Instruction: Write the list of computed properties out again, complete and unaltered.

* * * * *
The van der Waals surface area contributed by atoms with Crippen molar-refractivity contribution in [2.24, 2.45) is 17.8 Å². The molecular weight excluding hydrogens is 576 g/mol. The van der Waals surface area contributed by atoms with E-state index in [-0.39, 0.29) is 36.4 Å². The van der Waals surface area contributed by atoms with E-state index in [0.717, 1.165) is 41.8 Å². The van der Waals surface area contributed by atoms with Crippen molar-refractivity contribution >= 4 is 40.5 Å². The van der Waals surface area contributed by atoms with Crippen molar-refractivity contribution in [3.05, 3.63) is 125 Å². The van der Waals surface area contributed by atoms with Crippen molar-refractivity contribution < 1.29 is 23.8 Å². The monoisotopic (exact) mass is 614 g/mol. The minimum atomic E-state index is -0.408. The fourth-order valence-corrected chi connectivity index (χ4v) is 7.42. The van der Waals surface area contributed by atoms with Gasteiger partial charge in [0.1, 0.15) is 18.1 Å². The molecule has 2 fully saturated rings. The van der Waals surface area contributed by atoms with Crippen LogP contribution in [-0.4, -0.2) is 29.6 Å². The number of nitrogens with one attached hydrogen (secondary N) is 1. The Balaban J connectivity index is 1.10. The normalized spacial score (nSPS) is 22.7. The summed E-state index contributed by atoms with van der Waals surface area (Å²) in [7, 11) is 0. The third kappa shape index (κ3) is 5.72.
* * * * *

The van der Waals surface area contributed by atoms with Crippen molar-refractivity contribution in [2.24, 2.45) is 17.8 Å². The molecular weight excluding hydrogens is 576 g/mol. The van der Waals surface area contributed by atoms with E-state index in [-0.39, 0.29) is 36.4 Å². The van der Waals surface area contributed by atoms with E-state index in [0.717, 1.165) is 41.8 Å². The van der Waals surface area contributed by atoms with Crippen molar-refractivity contribution >= 4 is 40.5 Å². The van der Waals surface area contributed by atoms with Crippen molar-refractivity contribution in [3.05, 3.63) is 125 Å². The van der Waals surface area contributed by atoms with Crippen molar-refractivity contribution < 1.29 is 23.8 Å². The monoisotopic (exact) mass is 614 g/mol. The minimum atomic E-state index is -0.408. The fourth-order valence-corrected chi connectivity index (χ4v) is 7.42. The van der Waals surface area contributed by atoms with Gasteiger partial charge in [0.1, 0.15) is 18.1 Å². The molecule has 2 fully saturated rings. The van der Waals surface area contributed by atoms with Crippen LogP contribution in [-0.4, -0.2) is 29.6 Å². The number of nitrogens with one attached hydrogen (secondary N) is 1. The Balaban J connectivity index is 1.10. The normalized spacial score (nSPS) is 22.7. The summed E-state index contributed by atoms with van der Waals surface area (Å²) in [7, 11) is 0. The third kappa shape index (κ3) is 5.72.